Courtesy of Chris DeBode

More than 500 miniature refugee figurines will be displayed across campus on Thursday as part of a public art installation to raise awareness about the European migrant crisis.

“Moving People,” a concept initially conceived by Amsterdam-based art collective Power of Art House, is coming to Yale to provide a cultural element to the second annual European Student Conference. The conference, which will take place Feb. 5–6, is organized by Yale-based international student think tank European Horizons.

The ESC will bring together 100 students from across the United States and Europe to discuss solutions to major issues — such as the migrant crisis — facing the European Union. The students and artists behind the “Moving People” installation voiced optimism about the reality check the art will give the crisis.

“We want to give these refugees a human face by telling their stories, making connections and showing people a different way of looking at refugees,” Saskia Stolz, founder of Power of Art House, said.

The figurines — which will be placed in campus common spaces such as residential college courtyards, dining halls and libraries — come in 10 different shapes and are modeled in the image of the 10 refugees who shared their stories with Power of Art House. Each figurine has a sticker on it advertising the website “movingpeople.nu,” where people can read the stories of the people behind the art.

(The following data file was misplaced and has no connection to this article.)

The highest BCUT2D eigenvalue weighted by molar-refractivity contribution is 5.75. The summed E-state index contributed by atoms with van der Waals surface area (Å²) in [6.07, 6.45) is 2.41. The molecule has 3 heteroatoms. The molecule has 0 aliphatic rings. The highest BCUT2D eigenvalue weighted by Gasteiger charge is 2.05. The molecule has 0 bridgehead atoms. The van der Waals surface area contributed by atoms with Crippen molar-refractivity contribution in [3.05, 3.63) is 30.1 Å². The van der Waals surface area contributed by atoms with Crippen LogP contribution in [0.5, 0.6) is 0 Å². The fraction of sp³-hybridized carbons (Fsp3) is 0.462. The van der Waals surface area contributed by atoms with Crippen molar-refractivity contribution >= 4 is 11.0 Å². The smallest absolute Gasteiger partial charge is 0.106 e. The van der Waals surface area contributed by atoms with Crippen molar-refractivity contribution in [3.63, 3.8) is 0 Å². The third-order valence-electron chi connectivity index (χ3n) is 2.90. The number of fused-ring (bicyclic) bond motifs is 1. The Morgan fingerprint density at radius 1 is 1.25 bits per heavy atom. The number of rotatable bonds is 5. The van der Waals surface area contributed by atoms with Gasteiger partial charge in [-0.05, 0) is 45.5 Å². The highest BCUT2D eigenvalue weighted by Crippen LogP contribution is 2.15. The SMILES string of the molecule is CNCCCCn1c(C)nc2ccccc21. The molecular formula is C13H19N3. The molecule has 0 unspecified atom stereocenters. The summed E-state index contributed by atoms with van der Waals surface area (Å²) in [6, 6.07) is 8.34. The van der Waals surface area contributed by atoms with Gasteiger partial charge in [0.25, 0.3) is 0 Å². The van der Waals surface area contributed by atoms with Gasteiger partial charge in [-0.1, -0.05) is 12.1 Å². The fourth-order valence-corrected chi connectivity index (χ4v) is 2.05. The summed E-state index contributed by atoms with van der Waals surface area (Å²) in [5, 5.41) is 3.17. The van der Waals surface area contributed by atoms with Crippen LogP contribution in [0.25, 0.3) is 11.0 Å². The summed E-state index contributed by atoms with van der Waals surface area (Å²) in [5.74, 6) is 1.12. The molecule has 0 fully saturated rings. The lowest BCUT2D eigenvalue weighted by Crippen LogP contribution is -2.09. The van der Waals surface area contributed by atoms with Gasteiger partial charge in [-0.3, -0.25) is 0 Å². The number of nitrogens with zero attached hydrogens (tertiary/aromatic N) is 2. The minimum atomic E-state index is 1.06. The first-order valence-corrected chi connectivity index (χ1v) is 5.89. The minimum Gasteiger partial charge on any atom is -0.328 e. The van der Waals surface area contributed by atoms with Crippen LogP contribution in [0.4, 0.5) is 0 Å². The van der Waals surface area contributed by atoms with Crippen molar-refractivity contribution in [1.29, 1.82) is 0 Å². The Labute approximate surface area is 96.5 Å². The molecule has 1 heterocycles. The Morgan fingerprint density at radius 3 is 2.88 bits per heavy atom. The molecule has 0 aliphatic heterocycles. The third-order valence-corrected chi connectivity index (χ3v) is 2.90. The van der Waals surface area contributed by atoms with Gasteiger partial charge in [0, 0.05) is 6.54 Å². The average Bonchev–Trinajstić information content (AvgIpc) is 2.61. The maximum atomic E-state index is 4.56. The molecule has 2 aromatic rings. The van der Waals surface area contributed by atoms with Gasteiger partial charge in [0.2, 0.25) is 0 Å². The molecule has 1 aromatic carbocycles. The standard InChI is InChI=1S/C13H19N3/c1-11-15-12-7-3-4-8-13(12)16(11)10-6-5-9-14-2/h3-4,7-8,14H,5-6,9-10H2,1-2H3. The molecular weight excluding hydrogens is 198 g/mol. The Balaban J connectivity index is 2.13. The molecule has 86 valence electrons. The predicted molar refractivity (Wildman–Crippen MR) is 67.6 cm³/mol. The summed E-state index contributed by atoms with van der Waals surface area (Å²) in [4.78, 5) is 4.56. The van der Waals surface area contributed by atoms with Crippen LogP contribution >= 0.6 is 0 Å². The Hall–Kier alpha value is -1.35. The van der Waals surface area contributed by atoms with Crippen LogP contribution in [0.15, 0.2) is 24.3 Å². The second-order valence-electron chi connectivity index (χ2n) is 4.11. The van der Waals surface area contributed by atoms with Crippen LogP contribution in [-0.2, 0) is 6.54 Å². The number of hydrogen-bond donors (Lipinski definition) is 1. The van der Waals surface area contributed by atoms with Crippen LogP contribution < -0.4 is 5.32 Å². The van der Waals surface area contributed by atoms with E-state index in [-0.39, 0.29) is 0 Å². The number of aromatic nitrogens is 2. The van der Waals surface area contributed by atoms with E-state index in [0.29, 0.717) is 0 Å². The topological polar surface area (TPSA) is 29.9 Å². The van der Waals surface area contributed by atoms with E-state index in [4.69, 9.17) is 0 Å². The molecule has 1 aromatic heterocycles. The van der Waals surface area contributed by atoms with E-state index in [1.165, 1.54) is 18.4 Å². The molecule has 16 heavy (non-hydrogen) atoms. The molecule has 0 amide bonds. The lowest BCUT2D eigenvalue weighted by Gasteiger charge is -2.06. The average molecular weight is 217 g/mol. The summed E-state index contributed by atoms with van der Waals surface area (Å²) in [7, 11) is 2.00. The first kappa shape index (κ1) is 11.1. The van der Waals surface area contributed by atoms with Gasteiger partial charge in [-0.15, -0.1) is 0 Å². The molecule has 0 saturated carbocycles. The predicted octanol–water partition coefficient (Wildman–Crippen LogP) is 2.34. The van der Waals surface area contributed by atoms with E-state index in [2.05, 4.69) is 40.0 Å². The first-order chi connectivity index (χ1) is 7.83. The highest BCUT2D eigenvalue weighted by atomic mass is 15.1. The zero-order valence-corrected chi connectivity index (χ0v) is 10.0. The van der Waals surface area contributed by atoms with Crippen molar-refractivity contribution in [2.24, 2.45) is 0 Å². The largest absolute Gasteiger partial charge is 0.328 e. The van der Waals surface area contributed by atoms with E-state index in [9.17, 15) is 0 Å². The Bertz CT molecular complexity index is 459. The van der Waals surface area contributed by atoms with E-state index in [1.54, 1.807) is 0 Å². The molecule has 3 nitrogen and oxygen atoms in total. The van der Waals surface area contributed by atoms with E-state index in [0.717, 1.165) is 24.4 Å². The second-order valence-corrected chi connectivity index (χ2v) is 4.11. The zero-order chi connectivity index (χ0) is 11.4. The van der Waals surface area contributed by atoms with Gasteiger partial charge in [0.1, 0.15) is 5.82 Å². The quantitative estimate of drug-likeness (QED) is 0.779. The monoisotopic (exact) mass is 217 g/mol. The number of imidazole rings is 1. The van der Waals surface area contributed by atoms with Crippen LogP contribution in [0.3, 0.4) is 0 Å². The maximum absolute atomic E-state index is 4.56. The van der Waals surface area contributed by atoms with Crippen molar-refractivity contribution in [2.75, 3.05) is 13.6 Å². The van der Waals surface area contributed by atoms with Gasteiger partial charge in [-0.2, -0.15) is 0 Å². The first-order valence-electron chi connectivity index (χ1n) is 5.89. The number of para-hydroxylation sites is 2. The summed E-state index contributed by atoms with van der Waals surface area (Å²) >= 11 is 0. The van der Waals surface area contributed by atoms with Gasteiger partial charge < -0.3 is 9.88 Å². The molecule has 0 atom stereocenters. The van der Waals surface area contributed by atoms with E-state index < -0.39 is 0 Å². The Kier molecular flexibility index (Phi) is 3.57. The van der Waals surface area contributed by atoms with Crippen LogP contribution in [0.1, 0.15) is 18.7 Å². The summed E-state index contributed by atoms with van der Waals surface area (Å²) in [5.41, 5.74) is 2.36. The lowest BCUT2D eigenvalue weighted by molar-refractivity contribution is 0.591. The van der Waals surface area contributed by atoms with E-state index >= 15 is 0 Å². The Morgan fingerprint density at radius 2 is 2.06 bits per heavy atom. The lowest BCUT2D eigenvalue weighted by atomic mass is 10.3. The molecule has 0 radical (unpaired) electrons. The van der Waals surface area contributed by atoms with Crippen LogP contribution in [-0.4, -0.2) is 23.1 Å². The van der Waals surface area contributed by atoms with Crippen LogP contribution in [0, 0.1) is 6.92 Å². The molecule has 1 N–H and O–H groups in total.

The “Moving People” project first began in Amsterdam and The Hague this past September. From there, the project travelled across the world as people took the figurines with them to diverse places including Spain, Italy, Romania, Serbia, China and the U.S.

The collective often incorporates their art into public spaces as a method of promoting dialogue.

“With our artistic expressions, we aim to stimulate dialogue on sociopolitical issues, thus promoting involvement. We raise questions,” Stolz said.

Students who encounter parts of the “Moving People” installation tomorrow should engage with the art, Stolz added. People are encouraged to take pictures of or with the figurines to post on social media with the hashtag: “#MovingPeople.” Students are also permitted to take one of the miniatures and place it somewhere else in order to contribute physically to the project.

The art is meant to be dynamic, Olga Karnas, executive director of European Horizons, said.

“The most forceful feature of this artwork is that it’s relatable,” Karnas said. “It’s not lofty artwork that you can’t touch or can’t take home. It does draw you into a conversation about the crisis on a certain level.”

“Moving People” will occur in conjunction with the ESC, where participants will take part in workshops exploring topics such as European identity and transatlantic relations.

A key issue up for discussion is the escalating European migration crisis. One of the six workshops at the conference focuses entirely on “Immigration and Integration” and will explore the formulation of a European integrated immigration-and-asylum policy.

“Moving People,” however, is a way of using art to help the conference transcend this academic discussion and interact with the human reality of the crisis, Karnas noted.

“Sometimes culture and art are a way to talk about politics that normative discussions don’t quite match,” Maximilian Krahé, director of networking at European Horizons, said.

According to Stolz, a new set of “Moving People” figurines sharing more refugee stories will be ready by April.